Fig. 4: Observation of helicoid quantum arcs in CoSi.
Fig. 4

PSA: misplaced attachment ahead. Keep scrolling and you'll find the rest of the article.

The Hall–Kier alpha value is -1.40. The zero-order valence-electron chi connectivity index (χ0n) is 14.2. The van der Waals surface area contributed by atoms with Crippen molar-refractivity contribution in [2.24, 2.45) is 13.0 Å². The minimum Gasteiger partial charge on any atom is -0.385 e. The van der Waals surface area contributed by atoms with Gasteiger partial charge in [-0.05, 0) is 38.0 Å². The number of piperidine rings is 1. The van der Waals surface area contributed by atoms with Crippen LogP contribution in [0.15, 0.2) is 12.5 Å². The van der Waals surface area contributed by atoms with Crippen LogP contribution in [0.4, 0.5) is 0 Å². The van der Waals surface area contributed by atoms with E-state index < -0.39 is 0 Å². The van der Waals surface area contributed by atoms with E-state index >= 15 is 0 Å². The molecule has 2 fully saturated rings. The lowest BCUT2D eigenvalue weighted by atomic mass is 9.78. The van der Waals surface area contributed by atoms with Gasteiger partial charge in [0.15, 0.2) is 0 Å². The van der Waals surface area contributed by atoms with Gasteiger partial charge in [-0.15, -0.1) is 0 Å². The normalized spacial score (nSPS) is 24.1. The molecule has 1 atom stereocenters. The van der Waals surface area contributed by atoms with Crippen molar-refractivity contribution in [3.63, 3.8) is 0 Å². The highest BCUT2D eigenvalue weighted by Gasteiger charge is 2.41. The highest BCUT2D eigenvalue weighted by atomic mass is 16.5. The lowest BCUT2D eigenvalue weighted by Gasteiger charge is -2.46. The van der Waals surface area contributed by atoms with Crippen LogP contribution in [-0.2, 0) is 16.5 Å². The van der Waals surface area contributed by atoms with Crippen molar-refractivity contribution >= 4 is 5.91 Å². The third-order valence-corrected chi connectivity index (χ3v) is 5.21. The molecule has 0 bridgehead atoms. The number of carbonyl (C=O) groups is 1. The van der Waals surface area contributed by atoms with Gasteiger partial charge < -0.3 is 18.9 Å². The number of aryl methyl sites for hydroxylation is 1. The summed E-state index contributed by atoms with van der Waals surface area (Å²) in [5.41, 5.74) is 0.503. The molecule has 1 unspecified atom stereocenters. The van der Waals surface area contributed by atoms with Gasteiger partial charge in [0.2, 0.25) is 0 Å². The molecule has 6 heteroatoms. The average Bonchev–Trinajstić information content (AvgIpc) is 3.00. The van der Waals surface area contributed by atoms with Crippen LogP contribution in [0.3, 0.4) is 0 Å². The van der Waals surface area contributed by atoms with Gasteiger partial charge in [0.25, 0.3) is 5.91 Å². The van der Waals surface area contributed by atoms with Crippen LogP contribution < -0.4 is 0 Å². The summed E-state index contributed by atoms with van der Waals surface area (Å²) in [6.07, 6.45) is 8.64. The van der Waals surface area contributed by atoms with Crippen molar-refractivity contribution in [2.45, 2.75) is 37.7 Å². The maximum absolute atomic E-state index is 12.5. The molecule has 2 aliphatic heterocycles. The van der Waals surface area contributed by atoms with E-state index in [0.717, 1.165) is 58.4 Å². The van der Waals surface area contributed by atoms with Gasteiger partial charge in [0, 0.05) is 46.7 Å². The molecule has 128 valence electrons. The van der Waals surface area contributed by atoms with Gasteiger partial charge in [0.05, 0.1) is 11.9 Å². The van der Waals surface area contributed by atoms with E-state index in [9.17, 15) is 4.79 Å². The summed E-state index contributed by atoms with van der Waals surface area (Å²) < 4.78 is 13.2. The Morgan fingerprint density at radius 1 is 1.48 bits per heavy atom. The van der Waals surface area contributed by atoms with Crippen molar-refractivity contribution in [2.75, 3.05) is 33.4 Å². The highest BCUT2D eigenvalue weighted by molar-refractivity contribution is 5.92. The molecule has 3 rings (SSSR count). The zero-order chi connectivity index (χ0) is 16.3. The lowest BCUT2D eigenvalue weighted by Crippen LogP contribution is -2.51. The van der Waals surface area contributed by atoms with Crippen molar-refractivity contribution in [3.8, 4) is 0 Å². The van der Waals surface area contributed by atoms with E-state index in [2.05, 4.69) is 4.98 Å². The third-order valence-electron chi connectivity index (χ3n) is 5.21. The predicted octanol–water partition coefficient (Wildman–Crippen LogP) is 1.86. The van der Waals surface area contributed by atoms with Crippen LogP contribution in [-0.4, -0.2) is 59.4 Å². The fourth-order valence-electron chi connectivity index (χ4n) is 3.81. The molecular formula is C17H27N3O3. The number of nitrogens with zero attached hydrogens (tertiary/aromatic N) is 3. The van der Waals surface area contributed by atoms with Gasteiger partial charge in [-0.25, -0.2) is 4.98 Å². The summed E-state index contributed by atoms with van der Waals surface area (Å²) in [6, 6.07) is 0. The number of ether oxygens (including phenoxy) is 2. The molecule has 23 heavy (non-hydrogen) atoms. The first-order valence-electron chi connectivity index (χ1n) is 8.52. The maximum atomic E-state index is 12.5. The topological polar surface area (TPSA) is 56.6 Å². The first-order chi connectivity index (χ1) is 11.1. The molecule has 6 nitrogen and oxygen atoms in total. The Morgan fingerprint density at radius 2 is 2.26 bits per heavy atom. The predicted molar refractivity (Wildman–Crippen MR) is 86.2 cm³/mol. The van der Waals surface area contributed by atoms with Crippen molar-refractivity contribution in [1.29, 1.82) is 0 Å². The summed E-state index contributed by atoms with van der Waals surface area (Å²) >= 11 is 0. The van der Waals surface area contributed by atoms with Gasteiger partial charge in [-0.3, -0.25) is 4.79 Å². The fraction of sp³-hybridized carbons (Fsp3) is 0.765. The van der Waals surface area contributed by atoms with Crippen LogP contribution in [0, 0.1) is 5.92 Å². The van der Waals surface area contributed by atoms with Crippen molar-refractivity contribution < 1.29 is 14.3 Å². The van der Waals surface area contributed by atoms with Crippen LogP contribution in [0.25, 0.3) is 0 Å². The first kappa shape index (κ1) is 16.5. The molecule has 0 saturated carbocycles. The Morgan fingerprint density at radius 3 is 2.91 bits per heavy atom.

a, ARPES spectrum along loop \({\mathscr{P}}\), revealing two right-moving chiral edge modes and a projected chiral charge of −2 at \(\bar{{\rm{M}}}\). Inset, definition of loop \({\mathscr{P}}\), starting from the green mark and proceeding clockwise. b, Lorentzian fits (red lines) to a series of MDCs (blue circles) along \({\mathscr{P}}\) to track the dispersion of the chiral edge modes (orange dashed lines). c, Ab initio calculation of the dispersion along a loop around \(\bar{{\rm{M}}}\), showing two right-moving chiral edge modes, consistent with the ARPES data. Colour scale as in Fig. 1f. d, Extracted dispersion of the chiral edge modes on \({\mathscr{P}}\) and a second inner loop from Lorentzian fits to the MDCs. Error bars correspond to the momentum resolution. Inset, definition of the second inner loop (black). We observe that the chiral edge modes spiral clockwise with decreasing binding energy (approaching EF). e, Perspective plot of d, where the two loops are shown as two concentric cylinders. The winding of the chiral modes around \(\bar{{\rm{M}}}\) as a function of binding energy suggests that the Fermi arcs have a helicoid structure6,27. f, Constant-energy contours calculated ab initio, consistent with the helicoid Fermi arc structure observed in our ARPES spectra.